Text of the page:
1. Rodney made an interesting point about the fact that most people (including myself) want to come to a church where comfort and benefit are involved, especially these days. Everyone wants comfortable seats in a temperature controlled building, an outstanding praise and worship team, a wide array of refreshments, and sermons that knock us off our feet with feel-good messages that tell us how much God loves us and is going to heal our sicknesses and solve all our problems.
And all of those things, whether outwardly admitted or not, take money. No one is going to show up if the church is too hot, too cold, too uncomfortable ("I can't stand those hard pews!"), has too much or too little lighting, or is too loud or too soft. Even if a church has talented musicians, no one will come if the sound system is too outdated to be able to comfortable hear the worship. Everyone (including me) is looking for their own version of a Goldilocks church in which everything is JUST RIGHT.
Churches that can't provide those things quickly go under, because everyone wants them... but who should have to pay for them?
There is a myriad of things I'd love to bring up here, but don't want to run the risk of boring people to death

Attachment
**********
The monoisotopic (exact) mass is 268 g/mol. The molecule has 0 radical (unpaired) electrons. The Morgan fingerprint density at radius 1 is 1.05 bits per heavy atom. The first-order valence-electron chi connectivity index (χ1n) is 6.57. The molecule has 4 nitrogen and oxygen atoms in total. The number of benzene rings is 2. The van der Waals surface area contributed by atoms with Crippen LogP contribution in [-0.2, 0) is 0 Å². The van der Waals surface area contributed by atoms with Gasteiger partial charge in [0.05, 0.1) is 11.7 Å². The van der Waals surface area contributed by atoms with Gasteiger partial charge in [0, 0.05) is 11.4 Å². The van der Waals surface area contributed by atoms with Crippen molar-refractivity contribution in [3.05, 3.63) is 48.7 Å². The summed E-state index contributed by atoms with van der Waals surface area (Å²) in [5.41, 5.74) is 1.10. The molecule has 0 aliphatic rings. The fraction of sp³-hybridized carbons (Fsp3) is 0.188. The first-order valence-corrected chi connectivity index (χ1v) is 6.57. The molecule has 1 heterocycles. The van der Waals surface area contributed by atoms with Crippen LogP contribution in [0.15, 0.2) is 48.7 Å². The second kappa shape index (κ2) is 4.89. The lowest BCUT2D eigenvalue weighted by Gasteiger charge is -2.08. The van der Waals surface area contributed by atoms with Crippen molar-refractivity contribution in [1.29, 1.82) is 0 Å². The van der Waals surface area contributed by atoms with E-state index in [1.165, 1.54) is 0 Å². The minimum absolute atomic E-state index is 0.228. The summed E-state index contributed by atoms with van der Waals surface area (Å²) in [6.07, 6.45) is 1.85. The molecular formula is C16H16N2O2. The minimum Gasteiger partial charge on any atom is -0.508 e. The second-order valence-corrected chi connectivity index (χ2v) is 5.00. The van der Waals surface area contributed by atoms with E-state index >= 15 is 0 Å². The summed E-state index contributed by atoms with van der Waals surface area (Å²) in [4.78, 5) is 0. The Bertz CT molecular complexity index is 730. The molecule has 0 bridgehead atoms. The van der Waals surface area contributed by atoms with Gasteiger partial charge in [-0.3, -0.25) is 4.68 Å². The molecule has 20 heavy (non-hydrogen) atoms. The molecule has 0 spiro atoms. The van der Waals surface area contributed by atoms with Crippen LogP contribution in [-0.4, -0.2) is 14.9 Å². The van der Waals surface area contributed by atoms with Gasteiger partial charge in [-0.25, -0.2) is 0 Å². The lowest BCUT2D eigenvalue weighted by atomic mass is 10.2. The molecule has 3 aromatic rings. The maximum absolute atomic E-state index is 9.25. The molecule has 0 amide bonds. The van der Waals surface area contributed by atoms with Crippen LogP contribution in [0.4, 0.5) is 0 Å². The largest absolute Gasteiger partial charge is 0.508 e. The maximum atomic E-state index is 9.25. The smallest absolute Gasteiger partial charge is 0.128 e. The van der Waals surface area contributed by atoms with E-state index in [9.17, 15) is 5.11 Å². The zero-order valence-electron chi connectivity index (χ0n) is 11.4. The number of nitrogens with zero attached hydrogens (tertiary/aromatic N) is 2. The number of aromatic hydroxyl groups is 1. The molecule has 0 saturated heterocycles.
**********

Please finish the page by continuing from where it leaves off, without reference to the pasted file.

, so I'll just mention a few observations.
2. Years ago, I wrote a thread called, "We Want to Have Another Baby - and We Want You to Pay For It." This was a thread based on real-life things I'd encountered with some of the missionaries my church supported - Godly, loving people who were following what they believed was their calling from God, and felt that part of this calling was to expand their families.
But I was left asking myself, what separates their need and want from any other Christian family who wants to have a child, and does being part of the mission field automatically mean that the people supporting them should be expected to up their donations (taking away from their own families or own desire to have another child) in order to pay for it?